The beaten-down energy stock sector drew little relief after a decision last week from the Organization of the Petroleum Exporting Countries (OPEC) to maintain current oil production levels of about 31.5 million barrels per day. To start the week, U.S.-traded crude oil futures fell below the $38 per barrel mark.
Crude oil pricing has collapsed over the last year-plus, especially when you consider that oil had tickled $94.50 a barrel in July 2014. High levels of global oil production could continue to boost already record-high oil inventories, and that impacts everything from pump prices to energy stocks to dividend investors.
Industry data and analysis seems to suggest “there is little reason to expect that we will see upward pressure on crude oil or gasoline prices for a long time," suggests JJ Kinahan, chief market strategist at TD Ameritrade.
In the zero-sum world of investing, for every winner there is a loser. That means investors can potentially find both positive and negative news from the ripple effects of OPEC's decision.
On the Plus Side
Consumer discretionary stocks could benefit: The fresh weakness in crude oil translates into the potential for continuing soft gasoline prices at the pump. The national average for gasoline stood at $2.03 per gallon last week, down 63 cents from a year ago, according to gasoline price website GasBuddy.com.
"It's great for consumers and may help with Christmas retail sales," Kinahan says. Keep in mind that consumer discretionary stocks have advanced this year, outpacing the broader market and boosted in part by spending fueled by gas savings.
On the Negative Side
OPEC's decision could keep downside pressure on crude oil prices, which could mean lower profits for energy companies, warns Sam Stovall, managing director at S&P Capital IQ. The S&P 500 (SPX) energy stock sector declined 19.5% year-to-date through December 4 versus a 1.5% gain in the broader SPX.
Looking into 2016, "earnings declines in energy stocks will finally come to an end in the second half,” Stovall suggests. “Not because we see oil demand increasing, but because year-over-year comparisons will become easier.”
S&P Capital IQ forecasts energy earnings down 35% in Q1, down 20% in Q2, near steady in Q3, and rebounding 60% in Q4 year over year. If realized, that will mark a 6% full-year decline.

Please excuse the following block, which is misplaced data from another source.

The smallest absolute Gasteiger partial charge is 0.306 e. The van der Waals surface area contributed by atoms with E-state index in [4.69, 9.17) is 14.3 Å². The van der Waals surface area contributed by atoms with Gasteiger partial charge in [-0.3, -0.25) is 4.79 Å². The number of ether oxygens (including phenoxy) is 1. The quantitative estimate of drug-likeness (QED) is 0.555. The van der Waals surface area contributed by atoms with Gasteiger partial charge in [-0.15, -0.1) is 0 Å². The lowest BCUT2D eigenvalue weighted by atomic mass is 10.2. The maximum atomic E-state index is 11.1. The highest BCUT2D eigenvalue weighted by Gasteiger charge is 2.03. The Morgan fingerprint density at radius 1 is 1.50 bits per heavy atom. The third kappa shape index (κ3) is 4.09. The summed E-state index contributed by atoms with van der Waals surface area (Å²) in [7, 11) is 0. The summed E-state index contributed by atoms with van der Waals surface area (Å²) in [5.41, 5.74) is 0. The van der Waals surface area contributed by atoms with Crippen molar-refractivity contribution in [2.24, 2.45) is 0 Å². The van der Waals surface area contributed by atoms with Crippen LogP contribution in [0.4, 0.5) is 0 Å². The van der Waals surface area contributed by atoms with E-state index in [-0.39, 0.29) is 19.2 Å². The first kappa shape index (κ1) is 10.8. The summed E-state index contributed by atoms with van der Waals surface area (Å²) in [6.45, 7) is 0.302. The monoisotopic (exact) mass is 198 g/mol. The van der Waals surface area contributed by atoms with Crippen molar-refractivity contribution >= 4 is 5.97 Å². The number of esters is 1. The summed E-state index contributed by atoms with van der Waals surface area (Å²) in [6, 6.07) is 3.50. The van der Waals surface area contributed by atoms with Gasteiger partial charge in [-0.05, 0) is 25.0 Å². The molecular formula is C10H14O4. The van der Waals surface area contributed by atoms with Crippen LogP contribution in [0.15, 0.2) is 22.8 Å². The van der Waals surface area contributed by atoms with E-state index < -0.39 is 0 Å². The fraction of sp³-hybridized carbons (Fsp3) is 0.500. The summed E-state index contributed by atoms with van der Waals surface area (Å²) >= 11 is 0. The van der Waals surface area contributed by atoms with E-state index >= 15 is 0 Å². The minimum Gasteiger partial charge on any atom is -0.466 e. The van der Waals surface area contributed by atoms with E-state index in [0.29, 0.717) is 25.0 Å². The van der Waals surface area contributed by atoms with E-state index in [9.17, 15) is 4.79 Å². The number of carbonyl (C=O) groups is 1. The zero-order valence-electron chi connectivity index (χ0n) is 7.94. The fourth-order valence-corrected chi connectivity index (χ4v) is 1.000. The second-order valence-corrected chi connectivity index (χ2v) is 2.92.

OPEC's decision could also affect dividend investors. Many investors have been reaching for yield in recent years amid the current low-interest-rate environment. Even with the Federal Reserve expected to deliver a rate hike in December, overall money market yields could remain low by historical standards. Some of the highest dividend-paying stocks are in the oil sector.
"Now, investors are in a bit of a conundrum. Investors have to make a decision—do they want to continue to collect dividends, with the risk to principal?" Kinahan says.
Dividend investors may also want to consider the potential impact on payouts. Free cash flow levels are important, especially for firms with dividends.
Investors might explore if “falling oil prices could force some companies to cut their dividends,” says Shawn Cruz, content specialist at TD Ameritrade. "A company paying a dividend needs a steady, stable, free cash flow. If that starts to dwindle, they might have to start cutting dividends.”
"Investors typically pay attention to the level and riskiness of these cash flows when making decisions, particularly for highly leveraged firms with an elevated dividend yield,” Cruz says. “As energy prices remain low and the outlook for prolonged low prices becomes a greater likelihood, energy companies could come under increased scrutiny.”
TD Ameritrade clients can scan energy stocks to identify potentially high-yielding shares (figure 1).
Payment of stock dividends is not guaranteed and dividends may be discontinued.
All investing involves risk, including loss of principal.
Join Us: Figuring Out the Fed
TD Ameritrade’s JJ Kinahan and Craig Laffman will huddle pre-Fed decision on Wednesday, 12/16, at 9 a.m. ET, to discuss the potential impact of rising rates.